Macbeth by William Shakespeare
William Shakespeare wrote Macbeth. It was written at the time of King James, and it is relevant as you read on. King James was attracted to witches, and the play includes many matters that interest him. Macbeth as a character is very expendable, thinking and mostly unpredictable. The way Shakespeare uses Macbeth and Lady Macbeth I unique. The play is very powerful in terms of evil and lessons in life. The moral is that there are no shortcuts in life.
In the eleventh century Scotland was a violent and troubled country. Families and clans fought for any sort of territory. Macbeth was born in 1005, son of the great family that ruled Moray and Ross.
Throughout Shakespeare's life, witches and witchcraft were the article of morbid fascination. During the reign of Queen Elizabeth I, 16,000 people were killed burned to death (nearly all women) were convicted of being witches. There were hundreds of pamphlets describing the lurid details of witchcraft trails. These were women who were convicted.
The function of the witches is to introduce uncertainty in to the play. We are never really sure what they are able to do, how strong their influence on Macbeth is, for example.
The witches open the play with great dramatic force- this is something which would certainly shame late comers to the seat. There is thunder, there is lightening- things are not right in the world of nature, and then there are some weird, hag like creature say they come to meet Macbeth. This would make our full attention on the women, as they have named the person who the play is about. We as the audience think what are they? What can they want from Macbeth? Where have they come form?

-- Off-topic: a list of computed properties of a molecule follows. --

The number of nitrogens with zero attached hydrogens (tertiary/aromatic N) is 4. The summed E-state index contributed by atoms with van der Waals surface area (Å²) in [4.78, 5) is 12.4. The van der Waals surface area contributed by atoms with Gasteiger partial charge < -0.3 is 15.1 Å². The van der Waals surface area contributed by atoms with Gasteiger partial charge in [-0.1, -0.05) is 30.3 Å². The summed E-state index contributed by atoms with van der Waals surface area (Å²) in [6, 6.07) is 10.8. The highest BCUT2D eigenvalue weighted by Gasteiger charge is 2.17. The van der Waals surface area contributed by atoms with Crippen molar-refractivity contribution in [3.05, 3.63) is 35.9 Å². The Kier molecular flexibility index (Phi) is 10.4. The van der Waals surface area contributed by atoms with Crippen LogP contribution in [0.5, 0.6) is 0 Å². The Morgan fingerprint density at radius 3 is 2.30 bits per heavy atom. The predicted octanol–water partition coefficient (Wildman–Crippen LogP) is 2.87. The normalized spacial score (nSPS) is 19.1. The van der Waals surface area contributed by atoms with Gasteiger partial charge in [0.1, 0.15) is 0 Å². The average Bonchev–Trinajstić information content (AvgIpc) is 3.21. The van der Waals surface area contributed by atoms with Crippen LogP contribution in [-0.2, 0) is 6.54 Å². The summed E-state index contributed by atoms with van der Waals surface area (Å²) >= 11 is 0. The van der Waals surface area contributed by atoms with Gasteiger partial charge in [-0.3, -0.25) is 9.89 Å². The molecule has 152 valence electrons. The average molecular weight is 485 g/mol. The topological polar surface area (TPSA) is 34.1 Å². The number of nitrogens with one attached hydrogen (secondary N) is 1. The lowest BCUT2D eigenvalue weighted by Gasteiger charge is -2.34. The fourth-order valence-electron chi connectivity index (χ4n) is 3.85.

The witches are also part of the play because of the social history of the time. The King of Scotland-James was himself interested in witches (his wife had been practised against, and he wrote his own treatise on witchcraft.)
Shakespeare was the sort of playwright whom liked a full hose at his plays: making sure you dealt with a topic which you known your king was interested in, guaranteed this. He actually went further than this and included the King in the play.
The witches' influence or the potential of their influence upon Macbeth is also part of their role. Although, at times, we see limitations of their power- they can not do, for instance, sink the boat the Captain of Tiger is sailing in, but they can toss it about a lot in a storm, (as they have power to central weather). There are lots of other times when we see their power, e.g. they are able to disappear in to thin air; they look into Macbeth's future and greet him before his time with 'Thane of Cawdor'
When Macbeth allows himself to be influenced by them, when evil has its foothold in the door, then everything becomes topsy-turvy and things fall into chaos- the heavens are unhappy animals attack one another, and nobody knows who to trust.
"There's dagger in men's smiles: the near blood,